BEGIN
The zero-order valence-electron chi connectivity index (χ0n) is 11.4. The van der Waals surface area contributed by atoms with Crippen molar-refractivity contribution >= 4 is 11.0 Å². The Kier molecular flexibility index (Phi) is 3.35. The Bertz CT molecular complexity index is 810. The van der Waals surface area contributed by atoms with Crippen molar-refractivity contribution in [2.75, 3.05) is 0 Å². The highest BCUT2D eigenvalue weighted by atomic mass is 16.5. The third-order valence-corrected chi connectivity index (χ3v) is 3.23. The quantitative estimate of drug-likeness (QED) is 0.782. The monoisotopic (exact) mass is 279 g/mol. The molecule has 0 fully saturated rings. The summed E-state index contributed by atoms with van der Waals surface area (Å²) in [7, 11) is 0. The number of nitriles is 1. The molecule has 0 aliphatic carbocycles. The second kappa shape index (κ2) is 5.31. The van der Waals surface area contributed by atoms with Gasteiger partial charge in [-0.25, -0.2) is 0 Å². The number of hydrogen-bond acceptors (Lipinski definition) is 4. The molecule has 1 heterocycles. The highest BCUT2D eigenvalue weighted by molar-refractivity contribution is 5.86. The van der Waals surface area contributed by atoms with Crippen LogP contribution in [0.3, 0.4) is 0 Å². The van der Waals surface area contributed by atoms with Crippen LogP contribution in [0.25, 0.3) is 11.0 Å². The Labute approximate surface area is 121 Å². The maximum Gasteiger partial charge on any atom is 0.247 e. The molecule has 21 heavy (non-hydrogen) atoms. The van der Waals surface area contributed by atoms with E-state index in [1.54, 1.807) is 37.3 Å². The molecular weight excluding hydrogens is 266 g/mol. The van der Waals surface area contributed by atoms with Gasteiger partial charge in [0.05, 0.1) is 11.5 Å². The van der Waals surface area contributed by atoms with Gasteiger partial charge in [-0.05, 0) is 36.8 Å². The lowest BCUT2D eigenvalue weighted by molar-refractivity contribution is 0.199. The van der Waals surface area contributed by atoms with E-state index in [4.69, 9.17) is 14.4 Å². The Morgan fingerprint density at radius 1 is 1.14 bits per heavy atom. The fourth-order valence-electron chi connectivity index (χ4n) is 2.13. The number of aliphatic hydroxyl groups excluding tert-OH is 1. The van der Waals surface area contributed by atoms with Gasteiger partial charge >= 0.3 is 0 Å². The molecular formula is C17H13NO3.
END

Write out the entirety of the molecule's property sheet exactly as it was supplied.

The zero-order valence-electron chi connectivity index (χ0n) is 11.4. The van der Waals surface area contributed by atoms with Crippen molar-refractivity contribution >= 4 is 11.0 Å². The Kier molecular flexibility index (Phi) is 3.35. The Bertz CT molecular complexity index is 810. The van der Waals surface area contributed by atoms with Crippen molar-refractivity contribution in [2.75, 3.05) is 0 Å². The highest BCUT2D eigenvalue weighted by atomic mass is 16.5. The third-order valence-corrected chi connectivity index (χ3v) is 3.23. The quantitative estimate of drug-likeness (QED) is 0.782. The monoisotopic (exact) mass is 279 g/mol. The molecule has 0 fully saturated rings. The summed E-state index contributed by atoms with van der Waals surface area (Å²) in [7, 11) is 0. The number of nitriles is 1. The molecule has 0 aliphatic carbocycles. The second kappa shape index (κ2) is 5.31. The van der Waals surface area contributed by atoms with Gasteiger partial charge in [-0.25, -0.2) is 0 Å². The number of hydrogen-bond acceptors (Lipinski definition) is 4. The molecule has 1 heterocycles. The highest BCUT2D eigenvalue weighted by molar-refractivity contribution is 5.86. The van der Waals surface area contributed by atoms with Crippen LogP contribution in [0.3, 0.4) is 0 Å². The van der Waals surface area contributed by atoms with Crippen LogP contribution in [0.25, 0.3) is 11.0 Å². The Labute approximate surface area is 121 Å². The maximum Gasteiger partial charge on any atom is 0.247 e. The molecule has 21 heavy (non-hydrogen) atoms. The van der Waals surface area contributed by atoms with E-state index in [1.54, 1.807) is 37.3 Å². The molecular weight excluding hydrogens is 266 g/mol. The van der Waals surface area contributed by atoms with Gasteiger partial charge in [0.05, 0.1) is 11.5 Å². The van der Waals surface area contributed by atoms with Gasteiger partial charge in [-0.05, 0) is 36.8 Å². The lowest BCUT2D eigenvalue weighted by molar-refractivity contribution is 0.199. The van der Waals surface area contributed by atoms with E-state index in [4.69, 9.17) is 14.4 Å². The Morgan fingerprint density at radius 1 is 1.14 bits per heavy atom. The fourth-order valence-electron chi connectivity index (χ4n) is 2.13. The number of aliphatic hydroxyl groups excluding tert-OH is 1. The van der Waals surface area contributed by atoms with Gasteiger partial charge >= 0.3 is 0 Å². The molecular formula is C17H13NO3.